Maybe I’m beating Danser Encore to death, but I think it’s time Americans look to Europe for a way to break free from COVID restrictions.
There’s a rising phenomenon in Europe: the Danser Encore flashmob. I’ve written about the phenomenon twice at American Thinker, so you can go here and here for the details. I’ll try not to repeat most of what I said in those posts. Still, here’s a little background.
In December, a French group called HK & Saltimbank recorded a song, the lyrics of which state in relevant part
We come to break the silence
And when in the evening on TV
The good king has spoken
Come to announce the sentence
We show irreverence
But always with elegance
Every measure of authority
Every whiff of security
Sees our confidence vanish
They show so much insistence
To confine our conscience
Let’s not be impressed
By all these unreasonable people
Sellers of fear in abundance
Harrowing to the point of indecency
Let’s keep them at bay
For our mental health
Our social and environmental well-being
Our smiles, our intelligence
Let’s not be without resistance
The instruments of their insanity.
Somewhere along the line, the song captured French people’s imaginations and they started doing flashmobs to celebrate and demand freedom. Being French, they frame the issue as one of “culture.” Nevertheless, it’s clear what they mean. They’re not demanding that museums re-open or that there’s more opera. Instead, they are insisting upon the return of France’s day-to-day culture of getting out of the house to dance, dine, shop, and generally be free to live their lives.
Flashmobs are a much better idea than protests. Protests have to be planned in advance, they’re angry, they’re political, and they attract attention from police forces.
Unlike a protest, flashmobs must be planned in advance only as to the core people involved for singing, playing instruments, and dancing. Their spontaneity also means that counterprotesters (e.g., Antifa, BLM, or other dangerous groups) won’t be there.
Flashmobs aren’t angry. This is super important. The flashmob doesn’t yell about injustice from the Neo-Puritans who have set themselves above us with their crazy, contradictory, liberty-limiting edicts. Instead, flashmobs are about joy. If this were still high school, the masked crowd would be the uptight teachers’ pets whom everyone hates. The flashmob crowd is the one with the cool kids. They’re partying and having fun. Joy is much more attractive than anger and punitive discipline.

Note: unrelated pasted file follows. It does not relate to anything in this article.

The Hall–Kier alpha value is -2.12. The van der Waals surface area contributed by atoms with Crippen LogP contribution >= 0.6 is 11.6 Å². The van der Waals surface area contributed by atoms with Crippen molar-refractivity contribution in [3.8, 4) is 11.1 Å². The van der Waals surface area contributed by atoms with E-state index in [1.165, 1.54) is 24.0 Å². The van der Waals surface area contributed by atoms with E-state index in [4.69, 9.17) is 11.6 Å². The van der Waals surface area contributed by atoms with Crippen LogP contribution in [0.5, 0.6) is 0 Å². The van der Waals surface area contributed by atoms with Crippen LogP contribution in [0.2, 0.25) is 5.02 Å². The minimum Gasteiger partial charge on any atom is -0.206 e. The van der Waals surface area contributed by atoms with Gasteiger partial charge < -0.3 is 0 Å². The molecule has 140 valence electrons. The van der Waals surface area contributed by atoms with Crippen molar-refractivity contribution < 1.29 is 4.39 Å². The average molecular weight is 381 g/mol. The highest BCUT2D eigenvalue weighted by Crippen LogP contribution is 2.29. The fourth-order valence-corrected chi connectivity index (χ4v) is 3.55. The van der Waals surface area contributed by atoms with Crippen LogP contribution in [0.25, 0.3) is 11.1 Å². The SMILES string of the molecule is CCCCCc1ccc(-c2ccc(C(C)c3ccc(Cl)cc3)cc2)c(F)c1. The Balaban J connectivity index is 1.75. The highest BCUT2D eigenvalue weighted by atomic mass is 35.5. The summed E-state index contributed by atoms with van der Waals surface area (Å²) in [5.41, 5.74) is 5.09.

Flashmobs aren’t political. A protest in America about masks is inherently political. Republicans are anti-mask; Democrats are pro-mask. Independents stay away because they have become disgusted by American politics and because they’re concerned about being attacked by Antifa or arrested by the police. A flashmob, on the other hand, is apolitical. It’s about music and joy. Again, it draws people in.
The European anti-maskers, who are less constrained by the political straightjacket strangling public life in America, intuitively understood these things. The flashmobs seem to have really started in March in France, but they’re moving across Europe: Germany, Italy, Belgium, Spain, Holland, and maybe other places I’ve missed.
If you do a YouTube search for “Danser Encore,” you will get several dozen videos of flashmobs. Today — May 1 — has generated a whole new batch. Maybe May Day is significant. Perhaps the Europeans are shaking off the grim communist takeover of May 1 and returning to that date’s exuberant roots as a celebration of freedom from a long, dark winter.
If you’re wondering why I don’t go out there myself and start a flashmob there are a few reasons. First, my forte is writing. Second, I moved into my community a year ago, in the midst of the first phase of the lockdowns, and know only ten people. Third, I’m decidedly unmusical. Consider me the idea person.
And for those of you who are idea persons and do want to spark a rebellion of joy against the neo-Puritans, the song you choose has to be (a) relatively well-known, (b) apolitical, (c) easy for ordinary people to sing along with, (d) about liberty, and (e) joyous. Those are your marching orders. Armed with that, you can go forth and raise the banner of joy and freedom.
The following are the most popular flashmob videos from various European countries, along with videos from Le Huffington Post and the Journal l’Humanité:
For the following video, I made a rough translation of the singer’s explanation about the song. You can find that translation here.
And here’s a sampling of the videos that popped up just today, a chilly May Day in Europe (with more being loaded by the minute as best I can tell):
In America, in 1776, we started a revolution dedicated to replacing an increasingly repressive monarchy with individual liberty. In France, in 1789, they started a revolution dedicated to overturning a repressive monarchy and replacing it with a socialist state.
In 2021, the tables have turned. While Americans weren’t looking, socialists stole their liberty, a revolution they’re trying to lock into place with the Biden administration. Meanwhile, the Europeans are taking it to the streets to express their yearning to breathe free.